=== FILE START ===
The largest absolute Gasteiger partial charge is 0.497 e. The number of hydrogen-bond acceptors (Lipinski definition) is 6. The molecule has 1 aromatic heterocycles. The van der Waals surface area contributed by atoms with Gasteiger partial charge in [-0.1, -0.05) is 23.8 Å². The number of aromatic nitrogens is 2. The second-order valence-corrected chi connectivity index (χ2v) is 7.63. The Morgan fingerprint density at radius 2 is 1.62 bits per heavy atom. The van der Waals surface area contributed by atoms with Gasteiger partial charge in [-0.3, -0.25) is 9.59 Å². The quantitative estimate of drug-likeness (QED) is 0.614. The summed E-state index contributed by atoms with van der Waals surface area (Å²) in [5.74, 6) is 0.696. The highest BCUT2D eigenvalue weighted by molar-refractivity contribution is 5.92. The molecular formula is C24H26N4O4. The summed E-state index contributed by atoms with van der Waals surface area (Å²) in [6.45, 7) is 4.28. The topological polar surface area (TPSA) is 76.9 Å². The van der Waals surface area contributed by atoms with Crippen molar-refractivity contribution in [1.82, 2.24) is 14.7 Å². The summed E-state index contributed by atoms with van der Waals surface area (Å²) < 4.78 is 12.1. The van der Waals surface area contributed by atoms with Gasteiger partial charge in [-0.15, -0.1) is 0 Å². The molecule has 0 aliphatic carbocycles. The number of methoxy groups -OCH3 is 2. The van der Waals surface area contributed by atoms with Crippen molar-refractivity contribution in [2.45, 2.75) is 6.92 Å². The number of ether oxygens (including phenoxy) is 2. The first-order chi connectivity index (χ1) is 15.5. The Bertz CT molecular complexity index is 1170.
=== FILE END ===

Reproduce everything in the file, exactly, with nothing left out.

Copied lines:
The largest absolute Gasteiger partial charge is 0.497 e. The number of hydrogen-bond acceptors (Lipinski definition) is 6. The molecule has 1 aromatic heterocycles. The van der Waals surface area contributed by atoms with Gasteiger partial charge in [-0.1, -0.05) is 23.8 Å². The number of aromatic nitrogens is 2. The second-order valence-corrected chi connectivity index (χ2v) is 7.63. The Morgan fingerprint density at radius 2 is 1.62 bits per heavy atom. The van der Waals surface area contributed by atoms with Gasteiger partial charge in [-0.3, -0.25) is 9.59 Å². The quantitative estimate of drug-likeness (QED) is 0.614. The summed E-state index contributed by atoms with van der Waals surface area (Å²) in [5.74, 6) is 0.696. The highest BCUT2D eigenvalue weighted by molar-refractivity contribution is 5.92. The molecular formula is C24H26N4O4. The summed E-state index contributed by atoms with van der Waals surface area (Å²) in [6.45, 7) is 4.28. The topological polar surface area (TPSA) is 76.9 Å². The van der Waals surface area contributed by atoms with Crippen molar-refractivity contribution in [1.82, 2.24) is 14.7 Å². The summed E-state index contributed by atoms with van der Waals surface area (Å²) < 4.78 is 12.1. The van der Waals surface area contributed by atoms with Gasteiger partial charge in [-0.15, -0.1) is 0 Å². The molecule has 0 aliphatic carbocycles. The number of methoxy groups -OCH3 is 2. The van der Waals surface area contributed by atoms with Crippen molar-refractivity contribution in [2.45, 2.75) is 6.92 Å². The number of ether oxygens (including phenoxy) is 2. The first-order chi connectivity index (χ1) is 15.5. The Bertz CT molecular complexity index is 1170.